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A just ever so slightly surprising headline has appeared in The Bookseller, bible of the UK book trade. “Hemingway’s work goes digital for the first time,” it claims. And for one anxiety-inducing moment, I rushed to Amazon to check if it was true. After all, my old Microsoft Reader copy of A Moveable Feast is so outdated that I can’t even read it any more now that the DRM is messed. Could I have been unwittingly supporting piracy all this while?

No, as it happens, even the UK Kindle Store is stuffed with Kindle works by Ernest Hemingway. The confusion seems to have arisen over what exactly Simon & Schuster, Hemingway’s publisher and administrator of his estate, does plan to do. “Ernest Hemingway’s collected works will be made available in e-book for the first time in a global project by Simon & Schuster,” states The Bookseller. “Twenty-eight titles will feature in The Hemingway Collection, to be published in digital in the UK on 22nd May.”

Since Google never forgets, it’s edifying to look back at what it unearths about similar moves by Simon & Schuster to mine the Hemingway franchise. Dating way back to 2002, we have an S&S press release that reads as follows:

Ernest Hemingway, the most influential and important literary voice of the 20th century, will soon have his entire  list of books made available to readers who are eager to enjoy them in the 21st century’s newest format, the electronic book.  Beginning in August, and in time for the beginning of the school year, Scribner, an imprint of Simon & Schuster, will publish its catalog of  twenty-three Hemingway titles as eBooks.  This represents the first time that the collection of a major literary writer of Hemingway’s stature will be made available electronically.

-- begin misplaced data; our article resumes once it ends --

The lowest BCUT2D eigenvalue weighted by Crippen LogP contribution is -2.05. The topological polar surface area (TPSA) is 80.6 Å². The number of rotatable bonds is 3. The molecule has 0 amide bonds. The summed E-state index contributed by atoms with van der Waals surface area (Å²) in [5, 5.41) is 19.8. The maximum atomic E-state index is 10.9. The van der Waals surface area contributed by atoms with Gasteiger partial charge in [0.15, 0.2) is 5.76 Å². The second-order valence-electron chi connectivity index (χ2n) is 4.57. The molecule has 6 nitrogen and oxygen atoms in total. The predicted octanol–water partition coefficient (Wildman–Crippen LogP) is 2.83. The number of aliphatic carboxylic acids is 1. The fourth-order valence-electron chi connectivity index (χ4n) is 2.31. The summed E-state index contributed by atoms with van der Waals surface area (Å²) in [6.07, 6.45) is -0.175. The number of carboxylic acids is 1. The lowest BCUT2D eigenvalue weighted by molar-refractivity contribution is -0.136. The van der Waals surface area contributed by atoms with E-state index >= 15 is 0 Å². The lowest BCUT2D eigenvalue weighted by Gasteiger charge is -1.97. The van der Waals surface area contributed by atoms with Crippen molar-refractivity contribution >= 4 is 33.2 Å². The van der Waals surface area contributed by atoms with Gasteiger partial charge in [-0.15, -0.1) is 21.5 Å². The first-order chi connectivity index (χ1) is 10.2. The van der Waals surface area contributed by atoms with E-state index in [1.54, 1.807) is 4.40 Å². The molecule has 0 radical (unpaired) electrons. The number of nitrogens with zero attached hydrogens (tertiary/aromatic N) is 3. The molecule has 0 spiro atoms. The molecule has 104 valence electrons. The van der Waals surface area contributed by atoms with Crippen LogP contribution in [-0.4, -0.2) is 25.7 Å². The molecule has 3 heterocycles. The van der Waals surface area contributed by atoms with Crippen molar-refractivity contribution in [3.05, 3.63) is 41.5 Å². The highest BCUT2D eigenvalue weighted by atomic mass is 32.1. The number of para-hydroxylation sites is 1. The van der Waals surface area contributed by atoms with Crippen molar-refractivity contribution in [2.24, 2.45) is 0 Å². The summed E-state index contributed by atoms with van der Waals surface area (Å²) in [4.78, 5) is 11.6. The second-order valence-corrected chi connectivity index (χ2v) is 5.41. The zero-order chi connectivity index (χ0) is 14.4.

You can also grasp S&S’s motivation for this repeated flogging of “the most influential and important literary voice of the 20th century” (tough luck, eh, Joyce, Proust, Eliot, etc, etc) in the same release. “The Hemingway collection is the cornerstone of Scribner’s list,” stated Susan Moldow, Executive Vice President and Publisher of Scribner, which first contracted Hemingway circa 1926 for The Sun Also Rises. Can’t accuse S&S of not trying to get top value for its heirlooms.

It does make me wonder just how much familiarity or awareness there is among even well-established UK publishing and book trade bodies about ebooks and digital print. Wasn’t it self-evident to someone at The Bookseller how dumb that headline was? And if it wasn’t, how much do they really know about ebooks? Do they ever browse the Kindle Store’s bookshelves at all?

Oh, and if you believe headlines like that, you’ll believe that I caught a marlin this big …

 
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